REDRUM. Creepy twins. An axe through a door. “Here’s Johnny!”

Jack Nicholson's eyebrows should have had their own end credit.

Jack Nicholson’s eyebrows should have had their own end credit.

Sigh.

Most people think of Stanley Kubrick’s The Shining before they think of the original novel, which is a travesty. Stephen King, author of The Shining and many other wonderful books, created a playground of a world to search for ghosties and ghouls around every corner. With Doctor Sleep, a sequel of sorts set around 35 years later, Mr. King has only made his world richer.

Doctor Sleep follows little Danny Torrence after he and his mother escape his murderous father in the Overlook Hotel. Little Danny is now Dan Torrence, alcoholic trying to escape the powers he’s had his whole life. Dan eventually finds himself in a smallish town in the East Coast, one bad bender away from the emergency room or death. It’s not spoiling things to say that he turns his life around and begins working in a hospice, where he is known as “Doctor Sleep” for his ability to help people to the other side. All the while, the reader is treated to the tale of the True Knot, a band of powerful beings that roams the country, sucking life from powerful children to extend their own. And you also meet a precocious little girl named Abra – a little girl that just might be more than meets the eye.

I often say that Stephen King is going to be the author remembered from this generation, and he only grows his legacy with such a wonderful and rich work as this one. It seemed like a departure from his past work – mainly because this doesn’t seem to have been written with the goal to keep readers up at night, hearing phantom noises from closets and hallways. I’d argue that the majority of his work, at least in the first two decades of his writing, was written with the intent to scare shitless. Instead, it seems like he honestly just wanted to follow Dan, to see how his life turned out after the Overlook and a decade as an alcoholic. What would it be like, to have the shining? What would it be like to try and turn your life around? I’m not saying I don’t like the frights. I’m the first person to pick up Rose Madder or The Stand (which is not entirely frightening, but has petrifying portions). But it was a welcome change from a man known as the “King of Horror.”

The writing, as always, was top-notch. Whether it’s describing the pouncing, animalistic rituals of the True Knot or the wondrous, frightening abilities of Dan (and others), Mr. King knows how to best convey the thoughts from his head to mine through effortless prose. The man’s a genius. His writing reads like the best movies, without the benefits of time and budget constraints.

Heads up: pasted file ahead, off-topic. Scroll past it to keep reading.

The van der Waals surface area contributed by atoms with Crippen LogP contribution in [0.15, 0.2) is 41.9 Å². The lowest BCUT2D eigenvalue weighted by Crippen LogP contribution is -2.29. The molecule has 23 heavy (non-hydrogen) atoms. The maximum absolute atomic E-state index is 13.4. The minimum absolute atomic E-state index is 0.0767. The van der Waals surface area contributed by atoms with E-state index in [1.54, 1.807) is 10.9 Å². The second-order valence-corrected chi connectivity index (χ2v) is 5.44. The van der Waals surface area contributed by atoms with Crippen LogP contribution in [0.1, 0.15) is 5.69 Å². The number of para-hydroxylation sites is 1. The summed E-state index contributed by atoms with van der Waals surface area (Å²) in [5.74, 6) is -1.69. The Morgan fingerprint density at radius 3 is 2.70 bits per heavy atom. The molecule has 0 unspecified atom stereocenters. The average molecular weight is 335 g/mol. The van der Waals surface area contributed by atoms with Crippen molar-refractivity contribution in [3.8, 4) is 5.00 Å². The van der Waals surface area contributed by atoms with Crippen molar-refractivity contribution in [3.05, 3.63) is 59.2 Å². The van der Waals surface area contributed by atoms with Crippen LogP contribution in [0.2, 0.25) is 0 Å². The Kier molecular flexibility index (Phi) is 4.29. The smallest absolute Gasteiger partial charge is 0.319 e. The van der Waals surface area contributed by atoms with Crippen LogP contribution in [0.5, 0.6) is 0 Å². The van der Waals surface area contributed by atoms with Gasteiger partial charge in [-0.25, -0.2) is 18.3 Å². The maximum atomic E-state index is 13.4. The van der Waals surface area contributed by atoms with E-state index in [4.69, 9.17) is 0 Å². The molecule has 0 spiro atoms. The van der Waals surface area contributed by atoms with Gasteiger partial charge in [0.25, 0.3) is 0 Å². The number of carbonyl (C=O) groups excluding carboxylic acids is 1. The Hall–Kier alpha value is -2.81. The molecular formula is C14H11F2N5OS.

If I had any complaint, it would be that Mr. King didn’t give me enough details with the True Knot characters. He often references their pasts – the HBIC, Rose the Hat, was once Rose O’Hara in her life in Ireland centuries ago – but I would have loved flashbacks, histories, anything really. It reminded me of Neil Gaiman’s American Gods in a really, really good way, but without all of the rich history that Mr. Gaiman put into every damn character, minor or not. Yet, with Doctor Sleep clocking in at almost 600 pages, you do have to pick your battles.

All in all, it was a fantastic read. I couldn’t put it down – I read it in two days. Thank goodness I was on vacation from my day job, or it would have definitely gotten in the way of normal life functions. If you pick it up, set aside a day to read it in – I doubt you’ll be able to put it down. One other note: if you haven’t read The Shining (seeing the movie DOES NOT COUNT), read it before you read Doctor Sleep. You’ll be glad you did.

Pick up Doctor Sleep at Amazon, Barnes and Noble or your local bookstore.

Overall Score
95 %

This suspenseful adventure takes the reader on a supernatural joy ride from the first page. I recommend reading (or rereading) The Shining before you take it on, though.

Writing 100%
Character Development 90%
Glance over the shoulder because did I just see something move? 100%

About The Author

Hey there! I'm Amanda, and I'm the managing editor for DetroyTheCyborg! I come to the job with a background in journalism, English, American culture and all-around interest in what makes up our site.

For a living, I'm a government reporter for a newspaper my hometown. Seeing as that can be a bit monotonous, I welcome the opportunity to write occasional book (and other) reviews for DTC. If you see a book coming up I should review, let me know!

My interests are many and varied. I love table top games, bad movies (and good films!), music of all genres and the occasional graphic novel. Ben P. is trying his hardest to increase my interest in comic books - stay tuned for the outcome of THAT adventure. When it comes to books, I've yet to find a genre that I won't read. I have a particular affinity to Lord of the Rings and non-fiction first-person explorations - see Mary Roach's Stiff or Jonathan Safran Foer's Eating Animals for examples.

My other abilities? I find that I make a mean batch of cinnamon rolls, and I can (most of the time) keep the crayon inside the lines.

Comments are closed.